Talking Points on President Trump’s Executive Orders

  • SNA-ESOL-Refugee-Resettlement AscentriaPresident Trump’s Executive Order undermines the very foundation of our country’s values and commitment to freedom and justice for people seeking safety and our democratic way of life.
  • Stopping refugee resettlement will not make Americans safer – instead it will challenge our national security by feeding into the rhetoric of those who wish to wreak havoc and plant fear.
  • As a nation of immigrants, America serves as a beacon of hope for people around the world who do not have the fortune of our freedoms here in America.
  • America has always been on the front line of freedom and social justice, supporting refugees from around the world fleeing violence, terrorism and intolerance.
  • Refugees of all faiths and ethnicities contribute to the economic strength of our communities and our nation. They honor our core values add to the richness of American culture.

Revised Executive Order – Talking Points

  • Ascentria Care Alliance opposes the Trump Administration’s new Executive Order (EO) that again needlessly suspends the refugee program for at least another four months, and drastically reduces the amount we will resettle this fiscal year.
  • President Trump’s latest EO targeting the refugee resettlement program still undermines the very foundation of our commitment to freedom and justice for people seeking our democratic way of life.
  • American values are built on freedom and justice. As a nation of immigrants, we have always prided ourselves as a beacon of hope for people around the world who do not have the fortune of our freedoms here in America.
  • The refugee resettlement program was started by people of faith seeking to help those in need.
  • Despite cosmetic tweaks and a self-described effort to comply with the court’s objections, this EO is still fundamentally what the first one was - a refugee and Muslim ban.
  • While it appears that the Administration has rightly sought to correct some of the most glaring flaws contained in the first executive order, this order still stops us from undertaking our life-saving work during the most critical time for refugees and displaced persons in human history.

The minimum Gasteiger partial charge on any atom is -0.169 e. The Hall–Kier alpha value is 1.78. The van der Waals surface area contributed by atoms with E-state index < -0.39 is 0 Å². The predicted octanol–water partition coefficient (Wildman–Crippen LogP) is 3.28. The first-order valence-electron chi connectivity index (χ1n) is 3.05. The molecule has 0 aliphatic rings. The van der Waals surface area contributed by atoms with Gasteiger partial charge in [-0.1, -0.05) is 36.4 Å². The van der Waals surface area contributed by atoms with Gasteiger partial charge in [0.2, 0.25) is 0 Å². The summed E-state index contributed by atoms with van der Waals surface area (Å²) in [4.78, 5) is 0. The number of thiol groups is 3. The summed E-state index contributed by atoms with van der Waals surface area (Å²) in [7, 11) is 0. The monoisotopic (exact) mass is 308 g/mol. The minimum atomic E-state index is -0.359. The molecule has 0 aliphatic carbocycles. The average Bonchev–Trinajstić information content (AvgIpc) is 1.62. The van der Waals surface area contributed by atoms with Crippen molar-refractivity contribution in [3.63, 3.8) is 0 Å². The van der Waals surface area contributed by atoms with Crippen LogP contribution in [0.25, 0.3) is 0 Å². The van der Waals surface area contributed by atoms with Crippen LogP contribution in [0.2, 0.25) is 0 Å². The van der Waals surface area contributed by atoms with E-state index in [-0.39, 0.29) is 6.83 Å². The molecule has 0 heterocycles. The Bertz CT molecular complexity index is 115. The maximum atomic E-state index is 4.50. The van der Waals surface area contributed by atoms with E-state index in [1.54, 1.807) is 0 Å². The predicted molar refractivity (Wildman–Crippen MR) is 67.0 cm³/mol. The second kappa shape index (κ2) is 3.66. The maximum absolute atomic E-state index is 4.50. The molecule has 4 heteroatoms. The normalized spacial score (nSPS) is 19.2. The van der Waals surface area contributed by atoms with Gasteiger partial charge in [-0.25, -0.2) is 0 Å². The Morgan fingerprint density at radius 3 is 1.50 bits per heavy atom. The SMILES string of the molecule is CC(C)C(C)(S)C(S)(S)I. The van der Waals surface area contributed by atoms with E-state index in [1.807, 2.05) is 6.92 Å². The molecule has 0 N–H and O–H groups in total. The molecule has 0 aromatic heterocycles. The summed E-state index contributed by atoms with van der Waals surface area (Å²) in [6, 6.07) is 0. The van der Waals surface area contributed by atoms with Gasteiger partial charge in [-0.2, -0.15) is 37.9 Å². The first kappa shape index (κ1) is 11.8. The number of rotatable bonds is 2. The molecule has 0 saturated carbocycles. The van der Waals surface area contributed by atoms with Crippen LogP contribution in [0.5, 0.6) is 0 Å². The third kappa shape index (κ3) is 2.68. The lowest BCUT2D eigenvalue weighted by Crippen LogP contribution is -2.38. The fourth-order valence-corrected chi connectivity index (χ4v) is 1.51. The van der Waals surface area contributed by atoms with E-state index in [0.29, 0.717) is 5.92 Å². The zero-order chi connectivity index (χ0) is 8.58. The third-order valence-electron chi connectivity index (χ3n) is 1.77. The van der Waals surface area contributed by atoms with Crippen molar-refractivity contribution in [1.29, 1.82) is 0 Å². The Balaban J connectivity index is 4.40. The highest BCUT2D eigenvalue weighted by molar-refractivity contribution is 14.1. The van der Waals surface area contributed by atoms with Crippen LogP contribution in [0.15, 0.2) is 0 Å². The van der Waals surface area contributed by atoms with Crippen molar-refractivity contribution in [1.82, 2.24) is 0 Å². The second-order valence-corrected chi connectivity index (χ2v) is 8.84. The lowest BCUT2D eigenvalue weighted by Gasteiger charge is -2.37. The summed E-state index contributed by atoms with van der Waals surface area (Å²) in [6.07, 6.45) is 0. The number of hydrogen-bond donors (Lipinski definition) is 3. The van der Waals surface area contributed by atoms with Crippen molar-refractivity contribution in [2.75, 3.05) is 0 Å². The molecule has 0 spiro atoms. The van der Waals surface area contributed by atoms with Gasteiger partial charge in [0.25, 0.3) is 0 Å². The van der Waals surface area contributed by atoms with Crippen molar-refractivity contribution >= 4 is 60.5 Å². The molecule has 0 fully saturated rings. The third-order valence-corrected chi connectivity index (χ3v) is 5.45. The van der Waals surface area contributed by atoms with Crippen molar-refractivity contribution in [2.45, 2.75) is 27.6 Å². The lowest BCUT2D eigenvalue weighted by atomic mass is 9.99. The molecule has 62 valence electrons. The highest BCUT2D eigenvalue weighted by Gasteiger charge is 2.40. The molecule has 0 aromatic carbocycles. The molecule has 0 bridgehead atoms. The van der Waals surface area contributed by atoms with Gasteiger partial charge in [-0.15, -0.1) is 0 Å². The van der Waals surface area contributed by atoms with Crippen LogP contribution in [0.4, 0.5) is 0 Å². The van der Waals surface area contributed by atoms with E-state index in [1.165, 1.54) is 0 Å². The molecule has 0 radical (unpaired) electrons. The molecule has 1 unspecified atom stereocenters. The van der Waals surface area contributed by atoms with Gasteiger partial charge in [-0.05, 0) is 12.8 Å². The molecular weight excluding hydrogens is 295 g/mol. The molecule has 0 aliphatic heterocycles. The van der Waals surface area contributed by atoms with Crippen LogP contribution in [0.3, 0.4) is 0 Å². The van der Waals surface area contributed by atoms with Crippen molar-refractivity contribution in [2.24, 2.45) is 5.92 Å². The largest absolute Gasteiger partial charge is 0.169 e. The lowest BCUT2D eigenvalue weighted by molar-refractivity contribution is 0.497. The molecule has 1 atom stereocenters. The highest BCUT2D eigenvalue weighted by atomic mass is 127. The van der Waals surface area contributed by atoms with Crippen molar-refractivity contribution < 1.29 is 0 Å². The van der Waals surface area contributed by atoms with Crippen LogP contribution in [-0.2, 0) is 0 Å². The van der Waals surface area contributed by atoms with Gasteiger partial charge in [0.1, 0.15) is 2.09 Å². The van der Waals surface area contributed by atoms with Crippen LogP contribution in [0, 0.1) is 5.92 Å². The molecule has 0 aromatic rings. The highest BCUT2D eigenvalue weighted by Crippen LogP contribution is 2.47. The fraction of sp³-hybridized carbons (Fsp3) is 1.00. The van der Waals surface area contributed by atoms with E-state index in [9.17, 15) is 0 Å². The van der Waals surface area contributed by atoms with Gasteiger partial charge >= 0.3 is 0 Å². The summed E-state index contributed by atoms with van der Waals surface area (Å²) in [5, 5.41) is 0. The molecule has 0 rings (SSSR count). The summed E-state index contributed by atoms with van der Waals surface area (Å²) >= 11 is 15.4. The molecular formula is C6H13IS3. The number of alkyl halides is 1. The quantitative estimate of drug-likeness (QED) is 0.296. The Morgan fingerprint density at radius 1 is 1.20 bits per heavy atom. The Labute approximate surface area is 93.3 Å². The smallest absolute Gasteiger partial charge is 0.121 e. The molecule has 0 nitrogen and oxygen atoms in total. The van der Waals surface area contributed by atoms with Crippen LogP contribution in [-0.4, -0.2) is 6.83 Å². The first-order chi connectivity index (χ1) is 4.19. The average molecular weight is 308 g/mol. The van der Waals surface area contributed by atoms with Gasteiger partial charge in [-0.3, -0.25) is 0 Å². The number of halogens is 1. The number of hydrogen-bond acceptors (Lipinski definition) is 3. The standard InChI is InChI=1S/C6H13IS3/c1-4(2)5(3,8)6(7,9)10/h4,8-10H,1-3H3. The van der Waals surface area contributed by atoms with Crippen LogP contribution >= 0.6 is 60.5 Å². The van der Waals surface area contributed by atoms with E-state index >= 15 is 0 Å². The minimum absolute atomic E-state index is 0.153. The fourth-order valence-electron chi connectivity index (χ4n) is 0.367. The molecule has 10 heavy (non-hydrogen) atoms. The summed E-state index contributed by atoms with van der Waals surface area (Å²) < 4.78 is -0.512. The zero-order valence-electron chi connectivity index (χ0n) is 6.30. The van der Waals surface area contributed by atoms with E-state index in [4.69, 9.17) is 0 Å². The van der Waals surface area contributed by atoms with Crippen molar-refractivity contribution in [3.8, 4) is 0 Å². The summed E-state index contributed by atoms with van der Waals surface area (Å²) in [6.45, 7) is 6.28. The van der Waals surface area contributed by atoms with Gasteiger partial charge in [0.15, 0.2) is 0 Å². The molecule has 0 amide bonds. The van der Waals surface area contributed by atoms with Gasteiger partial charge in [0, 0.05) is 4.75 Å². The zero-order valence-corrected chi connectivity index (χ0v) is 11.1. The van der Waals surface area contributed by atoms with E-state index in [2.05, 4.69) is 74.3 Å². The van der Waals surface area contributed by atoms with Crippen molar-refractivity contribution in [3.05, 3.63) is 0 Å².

• This new order cements the notion that this Administration appears to have little regard for the United States’ longstanding history of welcoming refugees and migrants - regardless of their country of origin or religion.
  • We are very concerned that if the Administration’s review is not done in good faith, and as quickly as possible, there is no guarantee that we will even reach the already low cap of 50,000 refugees being offered safety and a new start here in America.
  • While the explicit language targeting Syrian refugees for an indefinite ban and prioritization of persecuted Christians was removed, the Trump Administration has made clear its intent.
  • We remain very concerned that this Administration will resort to less obvious steps to limit the resettlement of Syrian refugees, a population in desperate need, and seek to limit the number of Muslim refugees resettled in the United States.
  • We urge members of Congress, the American public, and all who care about helping those in need, to provide oversight and public pressure to ensure that the Administration does not move forward with these deeply concerning provisions; ones that were present in the old EO but eliminated in the new version through other, less visible measures.
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What Does the New Executive Order Do?

  • One of the most concerning parts of this new EO is that it re-starts the clock on a four-month halt to the refugee resettlement program, stopping us from doing our life-saving work during the most critical time for refugees and displaced people around the world. This needless and complete stop to refugee resettlement also leaves us with little indication the program could effectively re-start on day 121.